The Banner: What have your encounters with law enforcement been like — if you’ve had any — and do you feel that New Jersey cops differ from New York cops?

 

Chris: You know what, I have come to notice that the type of officers you meet do seem to change when you cross state lines. I feel like New Jersey cops are very down to the book. They go straight to the law while New York cops add more of a human element to the rules. The officers in Staten Island — at least in my experience — seem to follow the book, but with a rewrite in human edicacy. One time I was driving down Richmond Avenue doing about 50 (miles per hour). I noticed two cops — one in my right mirror behind me, and one who had now pulled directly in front of me. We pulled up to a red light and the cop that was behind me — who clearly knew that I was going over the speed limit — now was pulling up next to me. I have to assume that the only reason I didn’t get a ticket was because there was another cop riding 50 in front of me. As the light turned green I signaled for the second cop car to go ahead in front of me. Common sense and understanding took the place of what was actually written in stone as the law in that situation. On the other hand, I was pulled over in Holmdel, New Jersey one time on the backroads of an area that I wasn’t too familiar with. The cop explained to me that the speed limit had dropped from 35 miles per hour to 25 miles per hour about a half mile back. I told him that I didn’t really know the area and that I hadn’t seen any signs, or else I would have slowed down. He wrote that off, but then cited my rosary beads — that were hanging down from my my rearview mirror — as an obstruction of view and wrote me up a ticket for that. I guess that’s the difference right there. Holmdel cops never let you go anyway (laughs).

 

The Banner: How about weather? Do you feel as if people come out of their element behind the wheel when storms hit?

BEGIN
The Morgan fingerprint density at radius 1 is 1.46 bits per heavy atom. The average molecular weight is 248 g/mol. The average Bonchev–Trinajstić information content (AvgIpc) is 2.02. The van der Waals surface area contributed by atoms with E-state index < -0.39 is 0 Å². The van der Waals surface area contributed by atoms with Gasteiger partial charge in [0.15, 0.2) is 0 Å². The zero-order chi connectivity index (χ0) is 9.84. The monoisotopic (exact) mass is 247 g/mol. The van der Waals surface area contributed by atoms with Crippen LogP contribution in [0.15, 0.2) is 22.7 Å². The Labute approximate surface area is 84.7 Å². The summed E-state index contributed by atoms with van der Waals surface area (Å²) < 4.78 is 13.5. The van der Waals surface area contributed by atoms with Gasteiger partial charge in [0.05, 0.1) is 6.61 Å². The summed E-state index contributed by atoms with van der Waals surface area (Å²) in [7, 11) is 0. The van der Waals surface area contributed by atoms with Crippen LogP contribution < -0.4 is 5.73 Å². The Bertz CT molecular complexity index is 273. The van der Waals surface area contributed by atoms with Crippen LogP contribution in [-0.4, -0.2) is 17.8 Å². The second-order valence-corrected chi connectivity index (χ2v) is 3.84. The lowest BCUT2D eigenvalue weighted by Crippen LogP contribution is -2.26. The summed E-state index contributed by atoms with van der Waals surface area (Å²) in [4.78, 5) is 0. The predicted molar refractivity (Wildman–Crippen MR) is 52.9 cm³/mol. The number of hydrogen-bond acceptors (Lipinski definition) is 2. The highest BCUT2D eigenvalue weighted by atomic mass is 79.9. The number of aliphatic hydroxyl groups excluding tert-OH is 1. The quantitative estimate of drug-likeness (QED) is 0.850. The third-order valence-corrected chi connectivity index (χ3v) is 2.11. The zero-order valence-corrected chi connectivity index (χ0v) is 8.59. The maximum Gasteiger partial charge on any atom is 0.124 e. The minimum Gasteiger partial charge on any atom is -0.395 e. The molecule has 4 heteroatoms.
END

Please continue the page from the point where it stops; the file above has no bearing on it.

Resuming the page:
Chris: In my opinion, it’s really a split line between New Jersey and New York when it comes to weather. People on Staten Island, I feel, are actually a bit more considerate — more aware of their surroundings. They understand that there is rain or snow on the ground so they adjust themselves properly. People in New Jersey, however, become worse. It’s either that they are completely fearful of the weather — which causes them to become a roadblock of sorts. Or they just act like they don’t notice the weather — which pretty obviously causes a problem.

 

The Banner: Okay, so with all of that said, what are your main goals that keep you coming to CSI week in and week out? Where would you like your degree to lead you towards in your future career? And furthermore, would you recommend CSI as a viable option to more potential students that live out of state?

 

Chris: I’ll start by telling you that my main goals that keep me coming to CSI –goals that are being met by the studies in my major– are the same ones that I see driving me towards what I want to do with my life. I’d like to be able to build and grow random businesses, and then sell them to somebody that really loves that particular topic — whatever it may be. Getting these businesses started and then selling them to people who are actually in love with the idea, and who can make them grow; well, that’s what I would really like to do. And as far as CSI goes, it’s the same kind of principle. I’ve been involved with multiple clubs around campus in my time here — groups that include CAB and WSIA. I hope to continue to help build these clubs up — as CSI continues to grow in its own right — so that this way this university can begin to become as appealing to other out of state people as it has to me. I mean, when I first started coming here, I remember being so happy (pause) — just happy that I could sit and do homework in the beautiful library that we have. I think CSI is a great school. I’d recommend the commute to anybody.